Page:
Blog 6: Persuade Me

I think persuasion is one of the most fascinating topics in agricultural communication theory. While the chapter this week is in the “face-to-face” communication section of the book, many of the concepts apply to mediated communication efforts. The reading from JAC this week illustrates this point well. I think this study does an excellent job of incorporating theory into a study. As you read the JAC article, was your understanding of the elaboration likelihood model (ELM) changed? Did you agree with the authors’ application of ELM? What would you have done differently? Are there other theories of persuasion that you see as more appropriate for this study? Or ones that should have also been included?

The world around us is constantly seeking to persuade us to do something. As you study persuasion you will become more and more aware of persuasive techniques being utilized in your everyday life. This may be a friend or significant other trying to persuade you to go to the lake instead of studying. Perhaps the persuasion is less subtle and comes in the form of advertising. What agricultural ads or videos have you seen recently that utilize persuasive appeals? Post an example and tell us which appeals you think are used in the example you post. What other theories of persuasion do you see represented in your example? In the spirit of the comparison study we read in JAC this week, what anti-agricultural ads or videos have you seen with persuasive appeals? How does the anti-ag one stack up in relation to theories of persuasion?

21 thoughts on “Blog 6: Persuade Me

  1. While reading the JAC article, my understanding of the ELM theory deepened. This theory makes perfect sense to me, and I can see how it would be beneficial to agricultural communicators. If we understand how our audience is perceiving our messages, and how that affects perceived credibility, we can better prepare out communications pieces to have the persuasive effect we desire. I think the researchers in this study appropriately applied ELM methods to their content analysis; however, I think it would have been beneficial to also have live participants rather than just conducting a content analysis. Utilizing people in this study would have allowed the researchers to ask in-depth questions about how the messages were generally perceived by an audience. I think ELM theory works well for this study when compared to other theories of persuasion. The heuristic model of persuasion is also closely related to the ELM theory and would have worked as well.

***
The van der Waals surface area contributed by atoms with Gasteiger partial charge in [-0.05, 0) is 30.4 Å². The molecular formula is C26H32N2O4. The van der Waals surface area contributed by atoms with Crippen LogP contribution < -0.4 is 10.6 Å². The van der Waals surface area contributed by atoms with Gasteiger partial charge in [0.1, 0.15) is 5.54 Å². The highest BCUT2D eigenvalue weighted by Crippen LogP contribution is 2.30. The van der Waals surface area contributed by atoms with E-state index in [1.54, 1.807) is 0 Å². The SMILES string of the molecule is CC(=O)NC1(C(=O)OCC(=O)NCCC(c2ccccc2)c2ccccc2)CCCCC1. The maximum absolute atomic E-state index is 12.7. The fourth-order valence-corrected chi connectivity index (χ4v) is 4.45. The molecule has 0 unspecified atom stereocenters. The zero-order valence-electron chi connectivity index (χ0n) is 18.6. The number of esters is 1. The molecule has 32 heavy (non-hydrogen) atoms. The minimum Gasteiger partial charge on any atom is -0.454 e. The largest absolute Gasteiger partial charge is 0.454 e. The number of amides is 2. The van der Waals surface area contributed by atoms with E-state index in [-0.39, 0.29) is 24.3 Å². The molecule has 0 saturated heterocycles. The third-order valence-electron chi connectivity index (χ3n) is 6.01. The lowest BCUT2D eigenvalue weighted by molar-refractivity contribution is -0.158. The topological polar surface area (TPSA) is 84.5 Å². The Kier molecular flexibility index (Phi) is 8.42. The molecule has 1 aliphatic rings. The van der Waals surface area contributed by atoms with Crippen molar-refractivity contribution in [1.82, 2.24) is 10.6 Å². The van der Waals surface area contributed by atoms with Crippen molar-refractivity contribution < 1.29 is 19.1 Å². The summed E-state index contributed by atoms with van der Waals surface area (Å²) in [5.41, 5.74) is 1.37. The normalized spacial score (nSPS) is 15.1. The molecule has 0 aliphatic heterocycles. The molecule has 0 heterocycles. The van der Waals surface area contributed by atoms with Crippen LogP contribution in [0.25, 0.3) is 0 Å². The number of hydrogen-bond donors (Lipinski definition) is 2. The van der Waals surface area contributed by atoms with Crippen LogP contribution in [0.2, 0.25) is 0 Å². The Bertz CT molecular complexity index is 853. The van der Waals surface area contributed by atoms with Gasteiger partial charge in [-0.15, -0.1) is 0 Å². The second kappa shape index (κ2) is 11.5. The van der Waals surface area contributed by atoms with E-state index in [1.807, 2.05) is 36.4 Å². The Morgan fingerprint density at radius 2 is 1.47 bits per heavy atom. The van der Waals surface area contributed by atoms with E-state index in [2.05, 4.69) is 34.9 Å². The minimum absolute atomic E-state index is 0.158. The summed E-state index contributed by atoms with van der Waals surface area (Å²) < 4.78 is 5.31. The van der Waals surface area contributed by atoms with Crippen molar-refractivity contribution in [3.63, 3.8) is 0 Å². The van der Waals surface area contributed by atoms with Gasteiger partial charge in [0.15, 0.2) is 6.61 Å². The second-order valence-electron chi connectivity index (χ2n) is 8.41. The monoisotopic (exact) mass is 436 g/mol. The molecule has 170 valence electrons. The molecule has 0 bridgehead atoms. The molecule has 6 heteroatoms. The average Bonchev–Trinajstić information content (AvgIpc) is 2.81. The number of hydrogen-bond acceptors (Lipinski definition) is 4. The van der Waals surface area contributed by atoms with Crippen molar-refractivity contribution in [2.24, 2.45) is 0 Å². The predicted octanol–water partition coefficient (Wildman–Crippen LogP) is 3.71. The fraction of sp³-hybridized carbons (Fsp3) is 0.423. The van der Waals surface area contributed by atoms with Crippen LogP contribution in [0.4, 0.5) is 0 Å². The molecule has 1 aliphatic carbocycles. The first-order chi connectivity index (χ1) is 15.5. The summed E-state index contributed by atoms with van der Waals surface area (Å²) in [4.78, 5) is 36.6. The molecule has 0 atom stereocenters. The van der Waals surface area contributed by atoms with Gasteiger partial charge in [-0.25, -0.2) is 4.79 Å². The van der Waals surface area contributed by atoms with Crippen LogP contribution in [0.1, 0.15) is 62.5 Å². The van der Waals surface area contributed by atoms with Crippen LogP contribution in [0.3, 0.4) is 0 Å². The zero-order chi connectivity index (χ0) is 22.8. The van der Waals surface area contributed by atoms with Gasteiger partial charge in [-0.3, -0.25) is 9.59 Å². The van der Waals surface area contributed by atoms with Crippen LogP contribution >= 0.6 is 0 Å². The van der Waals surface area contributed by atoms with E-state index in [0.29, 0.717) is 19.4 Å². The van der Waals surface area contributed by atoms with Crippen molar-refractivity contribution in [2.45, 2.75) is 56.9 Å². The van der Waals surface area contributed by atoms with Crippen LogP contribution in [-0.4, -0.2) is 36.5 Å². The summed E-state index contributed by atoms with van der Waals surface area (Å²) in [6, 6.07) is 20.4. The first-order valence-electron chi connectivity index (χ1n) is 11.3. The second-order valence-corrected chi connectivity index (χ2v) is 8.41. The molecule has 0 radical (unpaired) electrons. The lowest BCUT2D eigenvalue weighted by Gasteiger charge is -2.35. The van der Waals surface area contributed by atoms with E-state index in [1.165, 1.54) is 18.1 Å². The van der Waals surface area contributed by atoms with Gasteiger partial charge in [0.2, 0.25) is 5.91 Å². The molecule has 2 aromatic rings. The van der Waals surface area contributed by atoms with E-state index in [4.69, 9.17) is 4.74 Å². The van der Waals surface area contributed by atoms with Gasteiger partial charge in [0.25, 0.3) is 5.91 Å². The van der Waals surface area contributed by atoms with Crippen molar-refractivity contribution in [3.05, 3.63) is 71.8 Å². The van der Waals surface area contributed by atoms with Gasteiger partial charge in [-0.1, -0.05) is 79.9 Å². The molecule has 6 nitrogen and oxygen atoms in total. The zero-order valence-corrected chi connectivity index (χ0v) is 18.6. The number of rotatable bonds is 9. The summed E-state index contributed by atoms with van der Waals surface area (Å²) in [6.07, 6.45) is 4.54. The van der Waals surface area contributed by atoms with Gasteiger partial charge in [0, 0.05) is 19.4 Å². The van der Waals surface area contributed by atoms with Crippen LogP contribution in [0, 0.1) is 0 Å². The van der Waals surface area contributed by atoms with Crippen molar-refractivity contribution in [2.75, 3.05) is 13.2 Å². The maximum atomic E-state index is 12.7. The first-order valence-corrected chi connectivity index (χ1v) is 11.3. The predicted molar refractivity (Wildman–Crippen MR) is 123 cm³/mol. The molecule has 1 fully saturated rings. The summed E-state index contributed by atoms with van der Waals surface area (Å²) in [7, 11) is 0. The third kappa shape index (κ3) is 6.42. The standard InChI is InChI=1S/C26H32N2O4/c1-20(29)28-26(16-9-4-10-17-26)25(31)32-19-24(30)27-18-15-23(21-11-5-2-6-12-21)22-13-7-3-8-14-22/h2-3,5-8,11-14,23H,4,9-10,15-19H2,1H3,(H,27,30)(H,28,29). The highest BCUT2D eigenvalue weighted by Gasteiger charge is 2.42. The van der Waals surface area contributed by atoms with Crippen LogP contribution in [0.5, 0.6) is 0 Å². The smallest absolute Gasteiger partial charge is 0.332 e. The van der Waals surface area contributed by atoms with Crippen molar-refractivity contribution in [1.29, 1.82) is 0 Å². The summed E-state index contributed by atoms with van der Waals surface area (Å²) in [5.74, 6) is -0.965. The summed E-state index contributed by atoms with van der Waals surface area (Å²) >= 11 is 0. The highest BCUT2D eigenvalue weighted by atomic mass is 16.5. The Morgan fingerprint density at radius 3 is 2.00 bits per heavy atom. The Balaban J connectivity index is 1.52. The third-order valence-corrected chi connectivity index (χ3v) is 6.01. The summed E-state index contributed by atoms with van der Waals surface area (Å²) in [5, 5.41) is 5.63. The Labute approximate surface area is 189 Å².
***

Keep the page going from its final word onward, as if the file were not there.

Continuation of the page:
No recent agricultural advertisements come to mind when thinking about persuasion specifically. What does come to mind, however, is the 2013 Super Bowl commercial for Ram trucks, the famous “So God Made a Farmer.” While the advertisement was persuasion to buy a Ram truck (eye roll), it certainly put a good word out for the agriculture industry and had people talking for weeks. The obvious anti-agriculture advertisement that uses persuasion is the Chipotle scare crow video. This mini-series persuades viewers to drop foods produced conventionally due to alleged mistreatment of animals. I think these videos play on the cognitive dissonance theory. People want to do what is right, and if they think animals are being mistreated they will change their consumer behavior to better align with their morals. While definitely an effective tactic, they are persuading people to buy into further misinformation about our industry.

    -Rachel Waggie

    1. Rachel, I immediately thought of the Super Bowl commercial too! That was the most I have ever seen an agricultural promotional ad get talked about and remembered by people. I definitely agree with you about many ads using cognitive distance theory. I think that many of the anti-agriculture organizations know that they can use Pathos to tug on consumers heart strings so that they think that not supporting conventional agriculture is the ethically right thing to do.